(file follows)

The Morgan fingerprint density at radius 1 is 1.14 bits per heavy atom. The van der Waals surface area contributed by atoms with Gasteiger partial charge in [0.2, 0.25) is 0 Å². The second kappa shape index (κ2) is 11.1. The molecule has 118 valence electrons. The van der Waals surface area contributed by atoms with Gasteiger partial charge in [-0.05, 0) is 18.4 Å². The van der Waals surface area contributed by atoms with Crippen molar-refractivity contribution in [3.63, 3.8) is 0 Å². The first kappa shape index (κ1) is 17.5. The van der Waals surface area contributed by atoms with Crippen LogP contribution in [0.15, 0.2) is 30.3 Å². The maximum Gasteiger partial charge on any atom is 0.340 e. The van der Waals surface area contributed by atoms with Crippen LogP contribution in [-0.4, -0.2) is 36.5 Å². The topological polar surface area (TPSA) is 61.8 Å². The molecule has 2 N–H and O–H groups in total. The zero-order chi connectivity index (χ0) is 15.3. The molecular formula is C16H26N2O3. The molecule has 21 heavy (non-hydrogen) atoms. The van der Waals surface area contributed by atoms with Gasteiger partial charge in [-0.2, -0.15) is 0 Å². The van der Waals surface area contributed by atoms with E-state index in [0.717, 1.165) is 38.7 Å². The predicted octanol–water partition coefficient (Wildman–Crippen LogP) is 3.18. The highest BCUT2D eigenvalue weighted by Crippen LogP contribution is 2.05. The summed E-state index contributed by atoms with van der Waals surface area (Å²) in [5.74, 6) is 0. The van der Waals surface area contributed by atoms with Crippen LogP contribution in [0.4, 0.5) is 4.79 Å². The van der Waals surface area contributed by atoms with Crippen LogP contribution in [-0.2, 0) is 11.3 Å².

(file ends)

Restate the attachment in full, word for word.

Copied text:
The Morgan fingerprint density at radius 1 is 1.14 bits per heavy atom. The van der Waals surface area contributed by atoms with Gasteiger partial charge in [0.2, 0.25) is 0 Å². The second kappa shape index (κ2) is 11.1. The molecule has 118 valence electrons. The van der Waals surface area contributed by atoms with Gasteiger partial charge in [-0.05, 0) is 18.4 Å². The van der Waals surface area contributed by atoms with Crippen molar-refractivity contribution in [3.63, 3.8) is 0 Å². The first kappa shape index (κ1) is 17.5. The van der Waals surface area contributed by atoms with Crippen LogP contribution in [0.15, 0.2) is 30.3 Å². The maximum Gasteiger partial charge on any atom is 0.340 e. The van der Waals surface area contributed by atoms with Crippen LogP contribution in [-0.4, -0.2) is 36.5 Å². The topological polar surface area (TPSA) is 61.8 Å². The molecule has 2 N–H and O–H groups in total. The zero-order chi connectivity index (χ0) is 15.3. The molecular formula is C16H26N2O3. The molecule has 21 heavy (non-hydrogen) atoms. The van der Waals surface area contributed by atoms with Gasteiger partial charge in [-0.2, -0.15) is 0 Å². The van der Waals surface area contributed by atoms with E-state index in [0.717, 1.165) is 38.7 Å². The predicted octanol–water partition coefficient (Wildman–Crippen LogP) is 3.18. The highest BCUT2D eigenvalue weighted by Crippen LogP contribution is 2.05. The summed E-state index contributed by atoms with van der Waals surface area (Å²) in [5.74, 6) is 0. The van der Waals surface area contributed by atoms with Crippen LogP contribution in [0.4, 0.5) is 4.79 Å². The van der Waals surface area contributed by atoms with Crippen LogP contribution in [-0.2, 0) is 11.3 Å².